Could Comcast’s New Tower Hurt the Commercial Real Estate Market?

New York Times suggests new skyscraper could drive down rents, make other buildings seem shabby.

The New York Times today examines what Comcast’s giant new tower might mean for the Philadelphia commercial real estate market. Maybe nothing—“It just shows there is significant demand in the marketplace,” one expert is quoted as saying—but maybe something:

But David M. Scolnic, a real estate lawyer with the Philadelphia firm of Hangley Aronchick Segal Pudlin & Schiller, said the new supply would be likely to stabilize or even drive down rents, as well as shift perceptions about what constituted a “trophy” building in the city.

While the new building and the existing Comcast headquarters will be sought after as prestigious corporate locations, others with older facilities are likely to lose their appeal as the most desirable premises, Mr. Scolnic predicted.

“Observers believe that there’s a shortage of large blocks of space in those buildings,” he said. “I think that’s exaggerated, and I think this building will bring people back to reality because there is a general contraction still of big users of those spaces and there are now quite a lot of floors being made available.”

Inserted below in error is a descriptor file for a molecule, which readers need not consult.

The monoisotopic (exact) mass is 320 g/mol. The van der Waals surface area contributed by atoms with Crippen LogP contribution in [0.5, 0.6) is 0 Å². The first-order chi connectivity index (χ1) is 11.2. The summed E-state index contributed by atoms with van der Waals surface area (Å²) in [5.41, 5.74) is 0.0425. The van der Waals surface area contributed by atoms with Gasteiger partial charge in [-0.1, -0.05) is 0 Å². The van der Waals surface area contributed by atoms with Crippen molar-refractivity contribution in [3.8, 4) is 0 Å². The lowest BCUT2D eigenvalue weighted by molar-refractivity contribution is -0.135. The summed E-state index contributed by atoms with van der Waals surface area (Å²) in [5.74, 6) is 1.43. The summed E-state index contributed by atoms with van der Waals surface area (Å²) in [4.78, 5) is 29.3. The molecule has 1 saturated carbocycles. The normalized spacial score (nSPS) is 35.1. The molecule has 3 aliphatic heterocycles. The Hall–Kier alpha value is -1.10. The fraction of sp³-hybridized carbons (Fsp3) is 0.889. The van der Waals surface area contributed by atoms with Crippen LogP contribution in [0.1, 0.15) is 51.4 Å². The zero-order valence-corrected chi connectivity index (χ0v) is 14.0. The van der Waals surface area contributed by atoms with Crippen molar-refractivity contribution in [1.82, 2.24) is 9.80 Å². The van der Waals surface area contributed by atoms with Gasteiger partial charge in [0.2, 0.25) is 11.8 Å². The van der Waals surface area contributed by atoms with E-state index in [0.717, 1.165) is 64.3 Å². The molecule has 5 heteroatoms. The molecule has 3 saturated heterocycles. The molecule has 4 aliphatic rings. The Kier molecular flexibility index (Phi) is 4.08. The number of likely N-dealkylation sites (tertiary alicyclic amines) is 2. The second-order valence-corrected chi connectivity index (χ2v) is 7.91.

For example, he predicted rents would come under pressure in one building, currently seen as being in the “trophy” category, where Comcast has some of its employees. They will be moving out when the new offices are built.

“It’s going to put pressure on those landlords to get more realistic about some of their expectations,” Mr. Scolnic said.

Still, the Times says, the new building should “encourage boosters of a city that has long harbored an inferiority complex” to New York and Washington.

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